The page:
ACE Limited (ACE)
Q4 2008 Earnings Call
February 4, 2009 8:30 am ET
Helen M. Wilson – Director, Investor Relations
Evan G. Greenberg – Chairman, Chief Executive Officer
Philip Bancroft – Chief Financial Officer
Brian Dowd – Chairman, ACE USA
John Keogh – Chief Executive Officer, Overseas General
Timothy Boroughs - Chief Investment Officer
Jay Gelb - Barclays Capital
Brian Meredith - UBS
Thomas Mitchell - Miller Tabak & Co., LLC
Matthew Heimermann - J.P. Morgan
Jay Cohen - Banc of America/Merrill Lynch
Josh Shanker - Citigroup
Steven Labbe - Langen McAlenney
Mark Lane - William Blair & Company, LLC
Ian Gutterman - Adage Capital
Vinay Misquith - Credit Suisse
Good day and welcome to ACE Limited fourth quarter year end 2008 earnings conference call. (Operator Instructions)
For opening remarks and introductions, I would like to turn the call over to Helen Wilson, Director of Investor Relations. Please go ahead, ma'am.
Helen M. Wilson
Thank you and welcome to the ACE Limited December 31, 2008 fourth quarter earnings conference call.
Previous Statements by ACE
» ACE Limited Q2 2009 Earnings Call Transcript
» ACE Limited Q1 2009 Earnings Call Transcript
» ACE Limited Q3 2008 Earnings Call Transcript
Please refer to our most recent SEC filings as well as our earnings press release and financial supplement, which are available on our website, for more information on factors that could affect these matters.
This call is being webcast live and will be available for replay for one month.
All remarks during the call are current at the time of the call and will not be updated to reflect subsequent material developments.
Now I'd like to introduce our speaker. First, we have Evan Greenberg, Chairman and Chief Executive Officer, followed by Phil Bancroft, our Chief Financial Officer. Then we'll take your questions. Also with us to assist with your questions are several members of our management team.
Now it's my pleasure to turn the call over to Evan.
Evan G. Greenberg
Good morning. The fourth quarter was a difficult finish to a difficult year for all financial services companies, ACE included, as economic conditions worsened and financial markets suffered the worst period we have experienced in many decades.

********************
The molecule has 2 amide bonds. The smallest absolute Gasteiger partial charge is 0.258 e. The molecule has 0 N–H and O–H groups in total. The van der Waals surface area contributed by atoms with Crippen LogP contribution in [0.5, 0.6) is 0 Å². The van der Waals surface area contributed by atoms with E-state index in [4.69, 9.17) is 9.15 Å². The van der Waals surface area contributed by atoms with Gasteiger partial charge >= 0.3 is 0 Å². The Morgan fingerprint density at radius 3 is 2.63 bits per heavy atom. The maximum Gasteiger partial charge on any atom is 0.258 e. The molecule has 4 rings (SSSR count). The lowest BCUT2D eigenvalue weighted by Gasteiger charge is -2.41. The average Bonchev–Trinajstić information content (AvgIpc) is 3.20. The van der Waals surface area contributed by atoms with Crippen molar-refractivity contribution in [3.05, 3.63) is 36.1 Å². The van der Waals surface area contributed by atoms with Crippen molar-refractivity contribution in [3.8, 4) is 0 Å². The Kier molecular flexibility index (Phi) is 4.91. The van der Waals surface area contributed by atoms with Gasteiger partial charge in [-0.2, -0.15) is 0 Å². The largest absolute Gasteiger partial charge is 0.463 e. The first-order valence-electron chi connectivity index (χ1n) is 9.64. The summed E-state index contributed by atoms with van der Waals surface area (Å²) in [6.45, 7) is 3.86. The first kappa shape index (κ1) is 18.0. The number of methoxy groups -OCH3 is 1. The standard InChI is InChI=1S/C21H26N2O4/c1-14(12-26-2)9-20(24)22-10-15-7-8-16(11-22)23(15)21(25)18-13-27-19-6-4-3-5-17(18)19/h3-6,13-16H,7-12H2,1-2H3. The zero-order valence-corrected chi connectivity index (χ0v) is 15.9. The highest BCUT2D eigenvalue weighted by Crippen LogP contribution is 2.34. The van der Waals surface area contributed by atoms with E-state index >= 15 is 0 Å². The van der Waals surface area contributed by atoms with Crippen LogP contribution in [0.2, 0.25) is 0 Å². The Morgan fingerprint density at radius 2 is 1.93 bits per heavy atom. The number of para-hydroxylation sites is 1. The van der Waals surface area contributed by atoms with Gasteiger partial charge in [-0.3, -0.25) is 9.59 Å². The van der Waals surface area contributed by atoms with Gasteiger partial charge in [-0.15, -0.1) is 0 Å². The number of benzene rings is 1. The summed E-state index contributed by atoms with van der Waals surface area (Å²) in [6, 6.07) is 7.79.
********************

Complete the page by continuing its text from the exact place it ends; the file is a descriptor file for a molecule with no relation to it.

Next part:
Given this environment, on an operating basis, ACE had a good quarter. Our property, casualty and accident and health operations performed well. Our life reinsurance business did not.
After-tax operating income in the quarter was $624 million or $1.87 a share. For the year, operating income was $2.6 billion, down about 4% from prior year. Our combined ratio for the quarter was just below 87% and, in our judgment, simply an excellent result. We had good contributions from both underwriting and investment income.
Net income in the period was $20 million, impacted by other-than-temporary impairment losses of about $440 million. Our portfolio is of high quality and over 94% fixed income related. About twothirds of the OTTI is related to interest rate spreads, not true credit impairments, and in our judgment, the vast majority will recover in time.
Our investment portfolio is conservatively constructed and appropriate for a global company like ACE that invests its U.S. dollar holdings from a number of jurisdictions, both U.S. and not. We have provided you with more disclosure around our portfolio composition in our supplement, and Phil will provide more detail.
You know ACE is unique in that we are one of the few truly global P&C companies, and this has been and is a tremendous source of strength and opportunity. As I have said many times, we're also an underwriting company. We take risk and accept its attendant volatility as long as we understand the risk and are paid an adequate price to take it. In this quarter, we experienced the volatility that can accompany the business activity of a global risk-taking organization.
Our book value declined in the quarter by 6% and 10% for the year. The decline in the quarter is attributed to investment portfolio related losses - which, again, we believe were largely transient - foreign exchange losses, and a realized fair value-related loss associated with the GMIBs and our life re business.
To put this in perspective, even with this year's market and economic conditions, our book value has grown at a compounded annual growth rate of 12% the last five years. Our long-term shareholders benefit from the fact we're a global, disciplined, risk-taking organization.
Our variable annuity reinsurance business had a difficult second half of the year, the fourth quarter in particular. As you know, this is a cat-like portfolio, though a different kind of CAT. It has two unique characteristics - duration and potential for reversal of loss. In our original models when we price the business, this kind of event is a 1 in a 100 years. Even with this kind of second half, we earned $107 million of operating income in '08 on this portfolio, though we produced about $400 million of net loss, which is within our range of tolerance for an infrequent and large cat.
Our current projected future annual operating income run rate is between about $120 and $140 million, so the payback period can be reasonably quick. During '09 we can experience more volatility given equity and interest rate markets. Again, Phil will provide some more detail around this point.
Operating income in the quarter benefited from positive prior period development of about $250 million pre-tax, which included a $70 takedown of a reserve on a single large structured transaction that expired during the quarter. $160 million of the prior period was short tail related and about $45 million of this is from '04 and '05 cats and other prior cats.